Statement on behalf of Transparency International by Peter Rooke, member

of the Advisory Council


Conference for Signing the U.N. Convention Against Corruption

Mérida Mexico 9-11 December 2003



Transparency International welcomes this opportunity to address this historic conference for signing the first truly global anti-corruption instrument.


It is fitting that the opening of the conference will in future be celebrated as International Anti-Corruption Day.


TI congratulates the Ad Hoc Committee and the Secretariat on their achievement in successfully concluding negotiations for the United Nations Convention Against Corruption in record time.


Eradicating corruption is first and foremost the responsibility of states but the Convention recognizes the vital role for civil society and the business sector.


TI is a global non government movement with autonomous national chapters in some 90 countries in every continent and at every level of development. We work to build national, regional and global coalitions with government, business and other stakeholders. We do not investigate or expose cases of corruption and we are independent and politically non-partisan.


TI celebrates its 10th anniversary old this year. We have seen, and been party to, a dramatic increase in awareness of corruption and of the pressing need to curb it.


As our Chairman, Peter Eigen, has said:

"Corruption respects no national boundaries. It deepens poverty by distorting political, economic and social life. Transparency International was born from the experience of people who witnessed at first hand the real threat to human life posed by corruption."


As awareness has grown, so have expectations. The Mérida Convention raises these expectations at a global level.


The Convention represents the culmination of the second phase of the global fight against corruption.


The first phase was to raise awareness.


The second has set in place a global framework of international instruments.


The third - and most challenging - phase is to meet the expectations of the world's citizens, by implementing and applying these instruments so that real tangible progress is seen in reducing corruption worldwide. While some countries at all levels of development have successfully tackled corruption, in many other countries the task has barely begun.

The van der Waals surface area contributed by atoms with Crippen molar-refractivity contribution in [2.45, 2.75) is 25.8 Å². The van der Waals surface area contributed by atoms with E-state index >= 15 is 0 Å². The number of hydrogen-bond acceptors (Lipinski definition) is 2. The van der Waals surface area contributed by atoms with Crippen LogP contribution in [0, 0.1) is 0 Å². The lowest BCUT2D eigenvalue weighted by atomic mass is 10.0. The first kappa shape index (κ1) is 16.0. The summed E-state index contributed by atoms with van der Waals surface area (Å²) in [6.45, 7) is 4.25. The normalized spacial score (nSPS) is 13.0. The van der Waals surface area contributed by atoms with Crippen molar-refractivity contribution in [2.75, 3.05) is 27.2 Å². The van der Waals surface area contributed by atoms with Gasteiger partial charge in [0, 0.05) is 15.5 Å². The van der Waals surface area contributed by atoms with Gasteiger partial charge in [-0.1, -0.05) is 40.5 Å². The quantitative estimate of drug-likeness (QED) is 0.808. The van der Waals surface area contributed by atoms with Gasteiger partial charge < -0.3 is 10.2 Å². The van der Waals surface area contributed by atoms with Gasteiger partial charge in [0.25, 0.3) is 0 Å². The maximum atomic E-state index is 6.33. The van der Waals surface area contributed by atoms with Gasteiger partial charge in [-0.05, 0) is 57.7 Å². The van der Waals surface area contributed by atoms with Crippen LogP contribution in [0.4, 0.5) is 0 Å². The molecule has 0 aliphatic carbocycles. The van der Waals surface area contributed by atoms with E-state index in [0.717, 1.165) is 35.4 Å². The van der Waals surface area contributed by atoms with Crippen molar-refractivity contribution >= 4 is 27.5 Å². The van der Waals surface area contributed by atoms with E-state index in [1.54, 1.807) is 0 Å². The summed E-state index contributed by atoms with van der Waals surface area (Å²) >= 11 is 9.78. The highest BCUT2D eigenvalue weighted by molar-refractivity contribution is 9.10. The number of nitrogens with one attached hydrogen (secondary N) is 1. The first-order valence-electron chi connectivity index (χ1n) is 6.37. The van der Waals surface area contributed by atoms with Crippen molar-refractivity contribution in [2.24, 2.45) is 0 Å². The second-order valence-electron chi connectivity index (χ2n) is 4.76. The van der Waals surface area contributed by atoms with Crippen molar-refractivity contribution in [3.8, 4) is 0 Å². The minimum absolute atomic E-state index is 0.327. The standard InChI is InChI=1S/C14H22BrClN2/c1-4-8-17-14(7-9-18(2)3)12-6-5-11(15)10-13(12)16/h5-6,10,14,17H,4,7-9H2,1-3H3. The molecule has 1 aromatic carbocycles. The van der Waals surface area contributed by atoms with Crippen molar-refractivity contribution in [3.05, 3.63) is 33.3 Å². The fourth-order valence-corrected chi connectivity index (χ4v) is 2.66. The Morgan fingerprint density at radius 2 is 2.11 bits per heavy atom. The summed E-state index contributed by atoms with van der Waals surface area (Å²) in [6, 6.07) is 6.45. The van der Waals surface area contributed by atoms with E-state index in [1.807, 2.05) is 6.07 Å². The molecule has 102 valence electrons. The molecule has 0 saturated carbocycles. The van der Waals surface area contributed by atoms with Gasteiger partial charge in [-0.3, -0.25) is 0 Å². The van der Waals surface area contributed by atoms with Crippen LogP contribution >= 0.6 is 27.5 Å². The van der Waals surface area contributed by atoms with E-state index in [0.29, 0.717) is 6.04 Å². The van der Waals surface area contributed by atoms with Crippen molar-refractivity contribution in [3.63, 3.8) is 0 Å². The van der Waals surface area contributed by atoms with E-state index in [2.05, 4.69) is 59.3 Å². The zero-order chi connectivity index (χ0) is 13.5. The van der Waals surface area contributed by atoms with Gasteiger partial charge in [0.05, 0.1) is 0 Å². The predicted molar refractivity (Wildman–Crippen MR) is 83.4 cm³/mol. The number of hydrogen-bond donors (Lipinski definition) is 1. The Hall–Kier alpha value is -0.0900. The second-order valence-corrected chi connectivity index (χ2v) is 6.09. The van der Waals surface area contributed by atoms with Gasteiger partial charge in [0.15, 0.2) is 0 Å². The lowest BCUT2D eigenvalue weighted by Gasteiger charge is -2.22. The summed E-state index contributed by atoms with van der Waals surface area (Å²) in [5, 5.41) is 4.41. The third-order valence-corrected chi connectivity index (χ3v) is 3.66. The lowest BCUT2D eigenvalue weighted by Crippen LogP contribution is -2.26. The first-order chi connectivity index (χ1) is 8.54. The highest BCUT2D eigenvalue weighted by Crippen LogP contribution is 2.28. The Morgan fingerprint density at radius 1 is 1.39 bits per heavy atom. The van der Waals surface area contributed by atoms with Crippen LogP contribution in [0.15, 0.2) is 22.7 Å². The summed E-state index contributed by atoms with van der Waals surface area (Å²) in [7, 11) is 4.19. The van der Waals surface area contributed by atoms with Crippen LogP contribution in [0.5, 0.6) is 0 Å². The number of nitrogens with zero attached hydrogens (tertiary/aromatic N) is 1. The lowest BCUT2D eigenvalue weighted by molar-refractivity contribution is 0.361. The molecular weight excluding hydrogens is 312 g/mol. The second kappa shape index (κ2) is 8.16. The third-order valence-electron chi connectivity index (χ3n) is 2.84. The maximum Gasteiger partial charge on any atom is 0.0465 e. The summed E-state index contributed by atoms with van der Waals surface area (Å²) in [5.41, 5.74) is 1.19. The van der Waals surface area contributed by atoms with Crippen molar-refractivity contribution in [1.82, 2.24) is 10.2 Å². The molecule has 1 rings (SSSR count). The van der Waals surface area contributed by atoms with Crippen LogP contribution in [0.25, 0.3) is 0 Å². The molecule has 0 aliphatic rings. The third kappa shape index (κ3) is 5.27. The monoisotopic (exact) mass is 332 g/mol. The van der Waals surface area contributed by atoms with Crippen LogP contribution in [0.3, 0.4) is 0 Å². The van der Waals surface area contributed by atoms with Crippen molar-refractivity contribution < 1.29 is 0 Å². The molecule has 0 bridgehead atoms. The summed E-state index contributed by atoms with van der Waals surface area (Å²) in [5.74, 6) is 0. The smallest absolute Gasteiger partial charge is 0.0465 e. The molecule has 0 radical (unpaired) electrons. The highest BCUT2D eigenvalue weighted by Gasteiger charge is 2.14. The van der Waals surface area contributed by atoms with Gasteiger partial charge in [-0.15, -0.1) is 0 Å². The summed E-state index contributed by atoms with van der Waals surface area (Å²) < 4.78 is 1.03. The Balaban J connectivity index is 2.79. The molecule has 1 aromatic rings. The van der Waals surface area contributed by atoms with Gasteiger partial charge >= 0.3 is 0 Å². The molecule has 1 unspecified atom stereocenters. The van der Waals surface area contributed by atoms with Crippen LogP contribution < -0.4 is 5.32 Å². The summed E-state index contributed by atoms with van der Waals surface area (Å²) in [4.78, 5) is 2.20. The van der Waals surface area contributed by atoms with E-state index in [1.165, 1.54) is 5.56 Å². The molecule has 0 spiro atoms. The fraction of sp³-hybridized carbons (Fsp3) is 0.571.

The Convention is wide-ranging in its coverage but not uniform in treatment of different issues. TI regrets that transparency in funding the political process and private sector corruption are not addressed by mandatory provisions.


On the other hand, we applaud the ground-breaking provisions on asset recovery. If effectively implemented, these will allay suspicions that financial institutions in the North facilitate the looting of resources from the South. We also welcome the extensive provisions for international cooperation on law enforcement, extradition and mutual legal assistance.


That was phase two. We are firmly in the third phase of the fight against corruption, that of implementation.

TI strongly urges rapid ratification and effective implementation of the Convention by as many states as possible. We agree with President Fox that, with resolute political will, the 30 ratifications needed for entry into force are achievable by the first anniversary of this conference. This would send the strongest possible signal that governments intend to meet the raised expectations I mentioned. It is also imperative that a great majority of states become parties to the Convention in order maximize its effectiveness as a vehicle for international cooperation.


Ratification must be accompanied by effective implementation and by application of the Convention through domestic laws giving effect to its provisions. We expect that most states will go far beyond the mandatory provisions of the Convention by implementing many of the optional provisions too.


We welcome the Convention's recognition of the need for sharing information and for technical assistance when requested. Many states will need help to assess and meet the requirements of the Convention. TI and our national chapters stand ready to contribute to this process.


TI is a strong advocate of effective follow up mechanisms in international instruments. We note that the Conference of States Parties will decide on this important issue. The negotiations showed what a challenge this will be. Clearly, monitoring mechanisms used in other instruments are unlikely to be appropriate given the likely number of parties and the very broad scope of the Convention. TI intends to contribute to the process which should start immediately to look at a wide range of options with a view to encouraging a consensus around a mechanism which is neither too intrusive or resource intensive nor too weak to be effective.


While we can and should all applaud the great achievement the Convention represents, it is clear that even bigger challenges lie ahead.